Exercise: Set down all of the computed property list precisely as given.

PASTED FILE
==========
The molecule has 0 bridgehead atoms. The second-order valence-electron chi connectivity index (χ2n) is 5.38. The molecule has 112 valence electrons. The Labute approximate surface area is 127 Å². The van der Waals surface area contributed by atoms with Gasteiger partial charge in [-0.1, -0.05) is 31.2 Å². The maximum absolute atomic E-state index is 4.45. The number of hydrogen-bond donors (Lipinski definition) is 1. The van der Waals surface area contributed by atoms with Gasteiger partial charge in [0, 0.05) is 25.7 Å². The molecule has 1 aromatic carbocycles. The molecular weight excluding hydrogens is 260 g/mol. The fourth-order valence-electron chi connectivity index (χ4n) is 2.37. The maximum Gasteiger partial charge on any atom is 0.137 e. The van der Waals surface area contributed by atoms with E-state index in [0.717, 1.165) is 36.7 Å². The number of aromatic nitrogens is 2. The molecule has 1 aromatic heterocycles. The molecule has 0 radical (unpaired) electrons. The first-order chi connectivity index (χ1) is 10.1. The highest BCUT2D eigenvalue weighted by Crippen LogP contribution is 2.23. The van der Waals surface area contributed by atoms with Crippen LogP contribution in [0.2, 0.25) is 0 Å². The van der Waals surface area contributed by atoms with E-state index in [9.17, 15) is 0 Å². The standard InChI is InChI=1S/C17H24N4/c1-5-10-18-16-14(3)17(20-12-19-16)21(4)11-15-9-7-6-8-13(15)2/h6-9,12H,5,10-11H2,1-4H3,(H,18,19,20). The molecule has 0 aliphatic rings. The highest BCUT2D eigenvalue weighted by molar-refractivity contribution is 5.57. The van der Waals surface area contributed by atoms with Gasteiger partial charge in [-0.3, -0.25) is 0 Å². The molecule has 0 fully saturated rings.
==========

The molecule has 0 bridgehead atoms. The second-order valence-electron chi connectivity index (χ2n) is 5.38. The molecule has 112 valence electrons. The Labute approximate surface area is 127 Å². The van der Waals surface area contributed by atoms with Gasteiger partial charge in [-0.1, -0.05) is 31.2 Å². The maximum absolute atomic E-state index is 4.45. The number of hydrogen-bond donors (Lipinski definition) is 1. The van der Waals surface area contributed by atoms with Gasteiger partial charge in [0, 0.05) is 25.7 Å². The molecule has 1 aromatic carbocycles. The molecular weight excluding hydrogens is 260 g/mol. The fourth-order valence-electron chi connectivity index (χ4n) is 2.37. The maximum Gasteiger partial charge on any atom is 0.137 e. The van der Waals surface area contributed by atoms with E-state index in [0.717, 1.165) is 36.7 Å². The number of aromatic nitrogens is 2. The molecule has 1 aromatic heterocycles. The molecule has 0 radical (unpaired) electrons. The first-order chi connectivity index (χ1) is 10.1. The highest BCUT2D eigenvalue weighted by Crippen LogP contribution is 2.23. The van der Waals surface area contributed by atoms with Crippen LogP contribution in [0.2, 0.25) is 0 Å². The van der Waals surface area contributed by atoms with E-state index in [9.17, 15) is 0 Å². The standard InChI is InChI=1S/C17H24N4/c1-5-10-18-16-14(3)17(20-12-19-16)21(4)11-15-9-7-6-8-13(15)2/h6-9,12H,5,10-11H2,1-4H3,(H,18,19,20). The molecule has 0 aliphatic rings. The highest BCUT2D eigenvalue weighted by molar-refractivity contribution is 5.57. The van der Waals surface area contributed by atoms with Gasteiger partial charge in [-0.3, -0.25) is 0 Å². The molecule has 0 fully saturated rings.